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Apple can read your iMessages, security firm says

French security firm says communication sent over Apple's iMessage can be decrypted, despite what the company said earlier this year.

Richard Nieva Former senior reporter
Richard Nieva was a senior reporter for CNET News, focusing on Google and Yahoo. He previously worked for PandoDaily and Fortune Magazine, and his writing has appeared in The New York Times, on CNNMoney.com and on CJR.org.
Richard Nieva
2 min read
Jason Cipriani/CNET

In June, Apple said that communication over iMessage is protected by "end-to-end encryption," and so secure that even the company itself "cannot decrypt that data." But on Thursday, security researchers disputed that claim.

At the Hack in the Box conference in Kuala Lumpur, Quarkslab -- a Paris-based security firm -- presented findings that said people at Apple would in fact be able to decrypt messages, either because of a government request or on an employee's own accord, according to multiple reports.

"Apple's claim that they can't read end-to-end encrypted iMessage[s] is definitely not true," QuarksLab wrote in a white paper about their findings. "As everyone suspected: Yes they can!"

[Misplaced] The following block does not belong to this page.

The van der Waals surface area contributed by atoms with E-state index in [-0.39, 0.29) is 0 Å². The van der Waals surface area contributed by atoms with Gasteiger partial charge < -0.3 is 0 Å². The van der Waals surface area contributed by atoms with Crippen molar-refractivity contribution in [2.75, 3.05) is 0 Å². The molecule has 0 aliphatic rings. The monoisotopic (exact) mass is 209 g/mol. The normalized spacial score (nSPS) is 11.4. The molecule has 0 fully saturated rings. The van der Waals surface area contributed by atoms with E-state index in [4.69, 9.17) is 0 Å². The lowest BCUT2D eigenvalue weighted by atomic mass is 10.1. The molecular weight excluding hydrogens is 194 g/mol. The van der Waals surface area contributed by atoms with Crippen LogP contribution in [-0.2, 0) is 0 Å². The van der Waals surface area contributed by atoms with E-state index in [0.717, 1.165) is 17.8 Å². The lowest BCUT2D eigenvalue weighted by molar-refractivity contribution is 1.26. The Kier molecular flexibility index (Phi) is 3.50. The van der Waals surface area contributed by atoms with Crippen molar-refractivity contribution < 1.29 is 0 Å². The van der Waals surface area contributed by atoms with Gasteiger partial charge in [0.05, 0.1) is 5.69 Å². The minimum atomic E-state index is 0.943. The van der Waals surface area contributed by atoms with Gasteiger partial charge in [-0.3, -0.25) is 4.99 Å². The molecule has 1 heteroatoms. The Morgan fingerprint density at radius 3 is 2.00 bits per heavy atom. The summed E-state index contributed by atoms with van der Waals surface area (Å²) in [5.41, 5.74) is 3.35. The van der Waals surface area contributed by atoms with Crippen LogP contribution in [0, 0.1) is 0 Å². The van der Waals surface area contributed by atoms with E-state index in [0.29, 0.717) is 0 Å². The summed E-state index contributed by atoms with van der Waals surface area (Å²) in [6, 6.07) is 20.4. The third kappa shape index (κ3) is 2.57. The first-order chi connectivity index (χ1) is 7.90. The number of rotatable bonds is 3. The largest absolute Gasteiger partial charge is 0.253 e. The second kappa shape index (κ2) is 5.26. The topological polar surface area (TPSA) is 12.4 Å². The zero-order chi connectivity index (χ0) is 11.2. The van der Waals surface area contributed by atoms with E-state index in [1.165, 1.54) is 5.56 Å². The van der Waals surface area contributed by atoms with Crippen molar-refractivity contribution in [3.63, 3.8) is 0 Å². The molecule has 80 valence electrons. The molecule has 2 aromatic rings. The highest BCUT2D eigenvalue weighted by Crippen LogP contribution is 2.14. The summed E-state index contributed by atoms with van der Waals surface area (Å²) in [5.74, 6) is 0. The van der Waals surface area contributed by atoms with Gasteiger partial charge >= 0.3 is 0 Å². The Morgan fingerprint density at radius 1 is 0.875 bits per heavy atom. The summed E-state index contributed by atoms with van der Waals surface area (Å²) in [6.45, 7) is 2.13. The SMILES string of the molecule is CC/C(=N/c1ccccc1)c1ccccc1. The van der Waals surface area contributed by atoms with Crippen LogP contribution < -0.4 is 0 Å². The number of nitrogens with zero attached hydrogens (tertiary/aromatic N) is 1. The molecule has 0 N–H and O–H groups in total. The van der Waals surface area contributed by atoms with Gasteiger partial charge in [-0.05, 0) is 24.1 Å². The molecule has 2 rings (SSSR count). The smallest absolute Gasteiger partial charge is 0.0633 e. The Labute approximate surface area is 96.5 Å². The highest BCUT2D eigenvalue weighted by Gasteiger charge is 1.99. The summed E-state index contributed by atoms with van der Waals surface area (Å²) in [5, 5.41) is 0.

Apple made those comments following information leaks by National Security Agency contractor Edward Snowden, who this summer detailed classified information about the agency's practices.

Apple did not respond to a request for comment.

To be clear, the researchers did not say there is any indication Apple or the government is reading anyone's messages, only that it would in fact be possible -- despite claims to the contrary.

The good news, Ars Technica notes, is that it would be very difficult for a potential eavesdropper to unscramble the encryption, something that requires, among other things, physical control of the device and the installation of malicious software such as fake certificates. Therefore, the real threat could come from an employee, working under a court order, carrying out such an attack since Apple controls the entire infrastructure and wouldn't have to tamper with a device.

"The weakness is in the key infrastructure as it is controlled by Apple," Quarkslab's white paper concludes. "They can change a key anytime they want, thus read the content of our iMessages."